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Officials from both the California Highway Patrol and Chula Vista Fire Department Wednesday responded to an incident that left a firefighter in handcuffs at an accident site in the South Bay.
A CHP officer's move to detain a Chula Vista firefighter responding to a crash scene has some asking about the chain of command during emergency situations.
CBS News 8 cameras were rolling around 9:00 p.m. Tuesday when the two got into a dispute over where the fire engine should park while firefighters were responding to the crash that happened north on I-805 between Telegraph Canyon Road and East Orange Avenue. According to officials, the officer told the firefighter to move his truck from the center divide, but the firefighter refused that request and continued giving aid to the crash victims.
CBS News 8 video shows the CHP officer cuffing the firefighter, identified as Jacob Gregoire, 36, at the scene of the accident. In the background, other fire crews and officers can be seen tending to the victims of the rollover accident. The firefighter, who's been with the fire department for 12 1/2 years, was detained in the back of a CHP vehicle for about half an hour before being released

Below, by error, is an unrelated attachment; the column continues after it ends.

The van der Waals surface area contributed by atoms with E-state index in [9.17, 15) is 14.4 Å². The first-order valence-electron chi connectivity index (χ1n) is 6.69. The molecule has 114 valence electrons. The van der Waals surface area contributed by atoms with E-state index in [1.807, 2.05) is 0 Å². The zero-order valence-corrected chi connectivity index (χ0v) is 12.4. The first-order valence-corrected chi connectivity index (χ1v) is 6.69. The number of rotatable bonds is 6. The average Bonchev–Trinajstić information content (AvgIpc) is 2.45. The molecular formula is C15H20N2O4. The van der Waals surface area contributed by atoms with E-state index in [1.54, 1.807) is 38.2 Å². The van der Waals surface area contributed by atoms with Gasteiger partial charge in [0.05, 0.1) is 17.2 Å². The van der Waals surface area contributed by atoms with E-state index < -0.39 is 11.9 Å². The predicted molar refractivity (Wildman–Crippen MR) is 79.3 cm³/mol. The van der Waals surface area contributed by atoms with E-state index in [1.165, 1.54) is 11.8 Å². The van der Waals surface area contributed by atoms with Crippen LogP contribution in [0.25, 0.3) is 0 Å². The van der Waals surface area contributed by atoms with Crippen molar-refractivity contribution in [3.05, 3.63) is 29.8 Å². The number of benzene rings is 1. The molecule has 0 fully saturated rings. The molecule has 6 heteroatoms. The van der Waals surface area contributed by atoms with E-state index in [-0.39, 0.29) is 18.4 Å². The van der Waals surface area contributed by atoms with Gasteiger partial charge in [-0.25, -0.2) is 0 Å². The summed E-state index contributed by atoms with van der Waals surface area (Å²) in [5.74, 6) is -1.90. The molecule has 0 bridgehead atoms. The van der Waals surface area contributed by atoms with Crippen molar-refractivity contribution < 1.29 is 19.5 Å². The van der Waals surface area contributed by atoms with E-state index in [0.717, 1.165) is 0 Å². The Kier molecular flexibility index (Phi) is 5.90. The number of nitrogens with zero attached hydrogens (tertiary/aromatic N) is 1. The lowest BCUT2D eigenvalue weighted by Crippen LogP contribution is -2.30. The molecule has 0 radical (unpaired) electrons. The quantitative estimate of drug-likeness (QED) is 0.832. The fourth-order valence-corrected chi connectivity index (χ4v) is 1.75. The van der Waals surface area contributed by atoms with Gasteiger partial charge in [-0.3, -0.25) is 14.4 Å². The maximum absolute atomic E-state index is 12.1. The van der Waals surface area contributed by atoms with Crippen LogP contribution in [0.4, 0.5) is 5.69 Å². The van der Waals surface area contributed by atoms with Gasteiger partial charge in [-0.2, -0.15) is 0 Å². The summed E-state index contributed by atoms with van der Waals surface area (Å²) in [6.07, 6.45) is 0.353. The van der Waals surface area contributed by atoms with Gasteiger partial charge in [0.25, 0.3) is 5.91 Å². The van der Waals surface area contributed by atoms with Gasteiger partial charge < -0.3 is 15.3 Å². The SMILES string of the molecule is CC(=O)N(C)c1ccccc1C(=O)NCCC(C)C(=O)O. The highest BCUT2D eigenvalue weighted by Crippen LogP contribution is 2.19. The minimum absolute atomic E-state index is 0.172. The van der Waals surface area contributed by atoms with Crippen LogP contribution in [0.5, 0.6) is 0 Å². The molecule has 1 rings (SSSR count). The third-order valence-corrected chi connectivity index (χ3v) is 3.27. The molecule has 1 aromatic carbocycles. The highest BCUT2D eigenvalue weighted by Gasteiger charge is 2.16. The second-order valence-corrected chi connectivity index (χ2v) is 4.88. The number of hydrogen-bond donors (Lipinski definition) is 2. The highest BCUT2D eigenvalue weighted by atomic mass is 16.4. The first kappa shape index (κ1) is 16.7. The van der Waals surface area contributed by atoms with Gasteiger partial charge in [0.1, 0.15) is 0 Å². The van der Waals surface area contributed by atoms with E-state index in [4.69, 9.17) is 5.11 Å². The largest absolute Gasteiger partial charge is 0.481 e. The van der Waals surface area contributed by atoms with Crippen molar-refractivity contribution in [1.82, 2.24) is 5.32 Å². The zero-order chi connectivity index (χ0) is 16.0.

In a traffic accident with victims the most important thing is a police officers pride.
Notice what happens when unarmed "policy and procedure" meets armed "policy and procedure."
This is very important to our understanding of government and bureaucracy.
Responsibilities of Command The Incident Commander is responsible for the completion of the tactical priorities. The tactical priorities are:
Remove endangered occupants and treat the injured.
Stabilize the incident and provide for life safety.
Provide for the safety, accountability, and welfare of personnel. This priority is ongoing throughout the incident.